patent trials


'patent trials' Articles

Corephotonics Sues Apple Again Over Dual-Lens Cameras in iPhone 7 Plus and Later [Updated]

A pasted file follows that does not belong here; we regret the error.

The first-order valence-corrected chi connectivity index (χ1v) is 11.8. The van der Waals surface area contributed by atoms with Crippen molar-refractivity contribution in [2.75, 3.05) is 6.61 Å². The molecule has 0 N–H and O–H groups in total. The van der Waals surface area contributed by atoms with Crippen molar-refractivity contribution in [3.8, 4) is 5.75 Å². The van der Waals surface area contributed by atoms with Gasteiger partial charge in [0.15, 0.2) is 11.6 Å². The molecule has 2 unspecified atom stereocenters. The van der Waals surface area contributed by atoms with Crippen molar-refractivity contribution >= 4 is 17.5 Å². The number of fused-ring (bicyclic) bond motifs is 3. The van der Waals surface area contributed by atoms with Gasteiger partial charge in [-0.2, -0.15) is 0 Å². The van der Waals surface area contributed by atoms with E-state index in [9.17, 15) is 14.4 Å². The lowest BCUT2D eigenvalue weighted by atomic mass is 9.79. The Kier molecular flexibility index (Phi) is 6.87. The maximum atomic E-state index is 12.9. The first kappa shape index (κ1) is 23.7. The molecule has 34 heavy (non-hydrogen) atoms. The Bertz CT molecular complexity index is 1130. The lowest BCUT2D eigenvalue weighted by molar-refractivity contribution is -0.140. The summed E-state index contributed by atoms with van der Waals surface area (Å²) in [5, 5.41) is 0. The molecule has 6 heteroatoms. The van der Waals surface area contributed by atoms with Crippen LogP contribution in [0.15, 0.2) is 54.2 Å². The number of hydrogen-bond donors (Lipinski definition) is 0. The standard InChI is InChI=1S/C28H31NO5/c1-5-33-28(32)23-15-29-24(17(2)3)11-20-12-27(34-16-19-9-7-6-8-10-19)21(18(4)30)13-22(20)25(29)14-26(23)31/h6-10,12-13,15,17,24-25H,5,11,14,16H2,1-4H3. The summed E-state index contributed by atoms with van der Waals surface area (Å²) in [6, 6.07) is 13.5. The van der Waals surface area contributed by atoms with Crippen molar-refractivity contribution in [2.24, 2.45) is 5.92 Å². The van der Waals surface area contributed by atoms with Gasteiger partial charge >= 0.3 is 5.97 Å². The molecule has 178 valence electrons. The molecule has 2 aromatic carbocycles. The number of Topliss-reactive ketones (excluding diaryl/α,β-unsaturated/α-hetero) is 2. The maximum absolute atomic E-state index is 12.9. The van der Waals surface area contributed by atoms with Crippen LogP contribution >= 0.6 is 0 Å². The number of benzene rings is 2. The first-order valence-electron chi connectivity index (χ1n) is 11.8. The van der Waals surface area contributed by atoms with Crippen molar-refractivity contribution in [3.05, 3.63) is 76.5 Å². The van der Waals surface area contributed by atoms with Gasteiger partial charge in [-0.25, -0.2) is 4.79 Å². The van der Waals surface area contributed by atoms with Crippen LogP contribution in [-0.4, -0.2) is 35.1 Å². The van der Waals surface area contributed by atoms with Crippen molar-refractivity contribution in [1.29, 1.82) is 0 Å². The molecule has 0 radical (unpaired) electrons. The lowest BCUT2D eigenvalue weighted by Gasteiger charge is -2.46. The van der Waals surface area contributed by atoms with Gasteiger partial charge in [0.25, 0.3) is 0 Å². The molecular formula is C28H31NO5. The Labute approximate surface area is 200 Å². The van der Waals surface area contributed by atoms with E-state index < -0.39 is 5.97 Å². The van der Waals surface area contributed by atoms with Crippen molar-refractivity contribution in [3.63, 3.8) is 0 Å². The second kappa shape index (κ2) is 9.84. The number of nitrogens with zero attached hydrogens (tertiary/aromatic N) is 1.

Update: Corephotonics has filed an additional lawsuit against Apple in August 2019, alleging that the dual-lens camera systems in the iPhone 7 Plus, iPhone 8 Plus, iPhone X, iPhone XS, and iPhone XS Max infringe on 10 of its patents. Original story from November 2017 follows. Corephotonics, an Israeli maker of dual-lens camera technologies for smartphones, has filed a lawsuit against Apple this week alleging that the iPhone 7 Plus and iPhone 8 Plus infringe upon four of its patents. The patents, filed with the U.S. Patent and Trademark Office between November 2013 and June 2016, relate to dual-lens camera technologies appropriate for smartphones, including optical zoom and a mini telephoto lens assembly. • U.S. Patent No. 9,402,032 • U.S. Patent No. 9,568,712 • U.S. Patent No. 9,185,291 • U.S. Patent No. 9,538,152Corephotonics alleges that the two iPhone models copy its patented telephoto lens design, optical zoom method, and a method for intelligently fusing images from the wide-angle and telephoto lenses to improve image quality. iPhone X isn't listed as an infringing product, despite having a dual-lens camera, perhaps because the device launched just four days ago. Corephotonics showed off some of its technologies at Mobile World Congress last year. In particular, it demonstrated software capable of combining the images of two separate camera lenses to create a more detailed picture, including the ability to optically zoom up to 5x with no moving parts. Corephotonics, founded in 2012, describes itself as a pioneer in the development of dual